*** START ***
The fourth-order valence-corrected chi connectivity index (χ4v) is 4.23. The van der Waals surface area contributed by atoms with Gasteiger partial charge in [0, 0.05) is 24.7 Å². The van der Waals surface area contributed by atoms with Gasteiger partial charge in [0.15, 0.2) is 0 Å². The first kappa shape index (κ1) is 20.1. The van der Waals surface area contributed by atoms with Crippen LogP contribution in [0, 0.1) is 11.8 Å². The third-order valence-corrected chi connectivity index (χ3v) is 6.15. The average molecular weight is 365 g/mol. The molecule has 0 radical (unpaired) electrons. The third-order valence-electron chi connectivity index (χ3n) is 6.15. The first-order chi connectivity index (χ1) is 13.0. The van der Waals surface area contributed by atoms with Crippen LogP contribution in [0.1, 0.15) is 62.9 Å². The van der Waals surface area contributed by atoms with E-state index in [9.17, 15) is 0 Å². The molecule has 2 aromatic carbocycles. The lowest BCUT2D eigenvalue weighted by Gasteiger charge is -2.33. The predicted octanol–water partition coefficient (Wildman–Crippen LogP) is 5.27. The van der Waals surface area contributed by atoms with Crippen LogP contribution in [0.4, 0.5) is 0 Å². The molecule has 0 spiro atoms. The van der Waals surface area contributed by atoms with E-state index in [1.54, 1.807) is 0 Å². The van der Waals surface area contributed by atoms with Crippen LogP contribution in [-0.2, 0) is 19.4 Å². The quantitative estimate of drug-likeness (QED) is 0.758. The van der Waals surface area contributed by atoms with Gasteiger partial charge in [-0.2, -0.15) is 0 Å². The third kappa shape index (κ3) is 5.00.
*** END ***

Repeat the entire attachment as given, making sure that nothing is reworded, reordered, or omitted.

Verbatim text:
The fourth-order valence-corrected chi connectivity index (χ4v) is 4.23. The van der Waals surface area contributed by atoms with Gasteiger partial charge in [0, 0.05) is 24.7 Å². The van der Waals surface area contributed by atoms with Gasteiger partial charge in [0.15, 0.2) is 0 Å². The first kappa shape index (κ1) is 20.1. The van der Waals surface area contributed by atoms with Crippen LogP contribution in [0, 0.1) is 11.8 Å². The third-order valence-corrected chi connectivity index (χ3v) is 6.15. The average molecular weight is 365 g/mol. The molecule has 0 radical (unpaired) electrons. The third-order valence-electron chi connectivity index (χ3n) is 6.15. The first-order chi connectivity index (χ1) is 13.0. The van der Waals surface area contributed by atoms with Crippen LogP contribution in [0.1, 0.15) is 62.9 Å². The van der Waals surface area contributed by atoms with E-state index in [9.17, 15) is 0 Å². The molecule has 2 aromatic carbocycles. The lowest BCUT2D eigenvalue weighted by Gasteiger charge is -2.33. The predicted octanol–water partition coefficient (Wildman–Crippen LogP) is 5.27. The van der Waals surface area contributed by atoms with Crippen LogP contribution in [0.4, 0.5) is 0 Å². The molecule has 0 spiro atoms. The van der Waals surface area contributed by atoms with E-state index in [1.54, 1.807) is 0 Å². The van der Waals surface area contributed by atoms with Crippen LogP contribution in [-0.2, 0) is 19.4 Å². The quantitative estimate of drug-likeness (QED) is 0.758. The van der Waals surface area contributed by atoms with Gasteiger partial charge in [-0.2, -0.15) is 0 Å². The third kappa shape index (κ3) is 5.00.